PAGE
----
Directed By: Henry Hobson
Starring: Arnold Schwarzenegger, Abigail Breslin, Joely Richardson
Line from this film: "Quarantine rules apply to everybody, Wade"
Trivia: Director Hobson created more than 200 pages of storyboards to guide his actors through the film
Maggie is not your typical Arnold Schwarzenegger film. Considered by many one of the all-time great action stars, Arnold here portrays a father who must deal with the fact that his daughter is dying. And guess what? He plays the part pretty darn well!
A virus, which affects crops and people alike, is sweeping across the country. Those whose fields are infected can burn the sickness away just by lighting a match, but for the unfortunate souls who’ve contracted the human form of the disease, there is no cure; in 8 weeks, they will transform into zombie-like creatures with a hunger for flesh. To prevent the virus from spreading, quarantine centers have been set up in all the major cities, and those who’ve been infected must be taken there before the disease has run its course. Farmer Wade Vogel (Schwarzenegger) knows that his oldest daughter Maggie (Abigail Breslin), who contracted the virus after being bitten, has only a short time to live, yet he refuses to let go of her. His wife Caroline (Joely Richardson), who’s also Maggie’s step-mother (Maggie’s real mom died several years earlier), fears for the safety of their family (the couple’s two youngest children, played by siblings Aiden and Carsen Flowers, are sent to stay with their aunt). Still, Wade insists that Maggie live out her last days at home, and not in a quarantine center surrounded by strangers. As for Maggie, she realizes her time is just about up, and that the virus inside of her is getting stronger by the minute. What she doesn’t know, however, is whether or not she can control herself once the final stage of the illness sets in.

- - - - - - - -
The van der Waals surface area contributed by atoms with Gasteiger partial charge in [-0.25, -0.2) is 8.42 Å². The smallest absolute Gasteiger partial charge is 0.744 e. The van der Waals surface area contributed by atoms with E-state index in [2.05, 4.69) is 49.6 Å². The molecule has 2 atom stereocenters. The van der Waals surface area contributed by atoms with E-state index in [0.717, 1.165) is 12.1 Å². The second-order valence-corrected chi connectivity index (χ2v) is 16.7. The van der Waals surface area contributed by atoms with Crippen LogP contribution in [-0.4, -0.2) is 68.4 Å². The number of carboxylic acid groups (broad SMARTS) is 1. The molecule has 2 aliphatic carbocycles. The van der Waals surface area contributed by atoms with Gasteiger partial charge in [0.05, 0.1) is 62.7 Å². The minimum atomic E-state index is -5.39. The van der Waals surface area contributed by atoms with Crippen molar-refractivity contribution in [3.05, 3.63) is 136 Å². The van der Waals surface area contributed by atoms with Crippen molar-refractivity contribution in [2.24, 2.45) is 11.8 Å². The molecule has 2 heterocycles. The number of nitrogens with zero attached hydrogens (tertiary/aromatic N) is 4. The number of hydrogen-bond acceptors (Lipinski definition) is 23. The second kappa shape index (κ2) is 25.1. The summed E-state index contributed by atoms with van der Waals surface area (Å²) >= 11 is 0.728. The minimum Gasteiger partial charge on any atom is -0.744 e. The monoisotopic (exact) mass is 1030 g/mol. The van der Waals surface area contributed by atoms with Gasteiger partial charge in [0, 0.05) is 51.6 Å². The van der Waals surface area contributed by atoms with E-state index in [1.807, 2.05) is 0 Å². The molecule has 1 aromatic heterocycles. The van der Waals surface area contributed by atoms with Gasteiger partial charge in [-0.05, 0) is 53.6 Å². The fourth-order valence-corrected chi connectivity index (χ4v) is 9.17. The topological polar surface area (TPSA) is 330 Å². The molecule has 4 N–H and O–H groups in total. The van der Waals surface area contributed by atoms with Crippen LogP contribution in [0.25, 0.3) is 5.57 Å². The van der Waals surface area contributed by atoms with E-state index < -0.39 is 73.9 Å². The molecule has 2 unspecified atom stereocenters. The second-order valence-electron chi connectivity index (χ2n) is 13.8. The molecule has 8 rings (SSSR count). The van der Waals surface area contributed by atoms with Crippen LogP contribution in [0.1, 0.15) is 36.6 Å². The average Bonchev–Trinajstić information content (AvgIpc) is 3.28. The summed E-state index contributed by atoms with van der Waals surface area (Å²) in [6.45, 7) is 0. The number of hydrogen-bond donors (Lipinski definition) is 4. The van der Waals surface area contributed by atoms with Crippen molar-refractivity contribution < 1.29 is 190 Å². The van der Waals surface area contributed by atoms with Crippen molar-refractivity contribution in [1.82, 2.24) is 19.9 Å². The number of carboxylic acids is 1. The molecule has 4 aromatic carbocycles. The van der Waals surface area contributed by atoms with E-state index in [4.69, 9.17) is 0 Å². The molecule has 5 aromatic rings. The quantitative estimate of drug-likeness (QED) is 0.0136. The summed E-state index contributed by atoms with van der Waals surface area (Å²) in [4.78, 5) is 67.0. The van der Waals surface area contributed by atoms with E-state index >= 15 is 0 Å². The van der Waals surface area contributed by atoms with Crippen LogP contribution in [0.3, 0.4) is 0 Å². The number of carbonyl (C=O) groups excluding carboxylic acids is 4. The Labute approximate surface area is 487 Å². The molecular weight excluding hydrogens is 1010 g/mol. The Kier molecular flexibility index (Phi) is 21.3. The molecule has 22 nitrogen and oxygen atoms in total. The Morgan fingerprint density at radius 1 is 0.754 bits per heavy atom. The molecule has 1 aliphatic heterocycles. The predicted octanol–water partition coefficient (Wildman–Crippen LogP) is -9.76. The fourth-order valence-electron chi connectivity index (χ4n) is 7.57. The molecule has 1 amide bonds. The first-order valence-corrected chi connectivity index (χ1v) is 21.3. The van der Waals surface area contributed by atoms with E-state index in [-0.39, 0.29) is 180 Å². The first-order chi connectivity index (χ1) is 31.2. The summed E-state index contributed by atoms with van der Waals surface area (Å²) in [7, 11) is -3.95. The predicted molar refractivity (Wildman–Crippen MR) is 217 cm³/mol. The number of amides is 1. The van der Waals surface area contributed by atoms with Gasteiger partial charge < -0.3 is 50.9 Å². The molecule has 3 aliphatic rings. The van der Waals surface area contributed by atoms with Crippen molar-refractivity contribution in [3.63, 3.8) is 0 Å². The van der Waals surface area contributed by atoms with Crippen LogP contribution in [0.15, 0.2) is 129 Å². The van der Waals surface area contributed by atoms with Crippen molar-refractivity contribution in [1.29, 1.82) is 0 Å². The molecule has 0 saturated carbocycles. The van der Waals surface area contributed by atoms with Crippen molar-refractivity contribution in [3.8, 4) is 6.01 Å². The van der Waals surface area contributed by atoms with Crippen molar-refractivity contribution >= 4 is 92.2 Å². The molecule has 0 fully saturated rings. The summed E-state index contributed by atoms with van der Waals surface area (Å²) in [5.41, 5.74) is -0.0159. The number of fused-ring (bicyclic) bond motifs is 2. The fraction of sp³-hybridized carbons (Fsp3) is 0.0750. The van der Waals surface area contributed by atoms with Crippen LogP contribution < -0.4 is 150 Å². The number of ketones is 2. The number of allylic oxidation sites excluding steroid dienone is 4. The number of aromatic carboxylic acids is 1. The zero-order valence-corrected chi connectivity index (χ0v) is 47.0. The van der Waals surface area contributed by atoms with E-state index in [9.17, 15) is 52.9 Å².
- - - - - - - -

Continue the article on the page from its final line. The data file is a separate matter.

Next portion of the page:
An infection film as opposed to a straight-up zombie movie (think 28 Days Later), Maggie has its share of intense sequences (one in particular, where Wade and Maggie stop at a roadside gas station, features what is arguably the film’s most frightening moment). But unlike most movies of this ilk, there aren't thousands of diseased roaming the countryside; government and law enforcement officials, with the help of the quarantine centers, have managed to keep the virus in check. Along with minimizing the number of infected, this also sets the stage for the human drama that forms the heart of this film. As Maggie’s illness progresses, the local authorities, including the sheriff (Douglas M. Griffin), urge Wade to turn her over. But Wade is willing to risk everything to ensure that Maggie stays put, threatening anyone who so much as suggests that she be taken to a quarantine center. As for Maggie, she does what she can to lead as normal a life as possible: sitting down to dinner with Wade and Caroline, going for walks in the woods, and spending time with her best friend Allie (Raeden Greer). Yet the reality of her situation is never far from her mind, and as badly as Wade wants to keep her close by, Maggie worries about what will happen when the disease finally takes control of her. Abigail Breslin does a fantastic job as the title character, perfectly conveying the fear and anger of a young girl who knows she’s reached the end of her life, and Schwarzenegger matches her every step of the way as a man who simply cannot let go.
Since his return to the big screen (his stint as the Governor of California kept him away for a number of years), Arnold Schwarzenegger has appeared in a handful of action-oriented films, including every installment of the Expendables series, as well as 2013’s The Last Stand (a movie I enjoyed). Yet as fun as it is to watch Arnie kick ass, he was so good in Maggie that I hope he continues to challenge himself with a few more serious-minded roles. Clearly, he has a knack for them.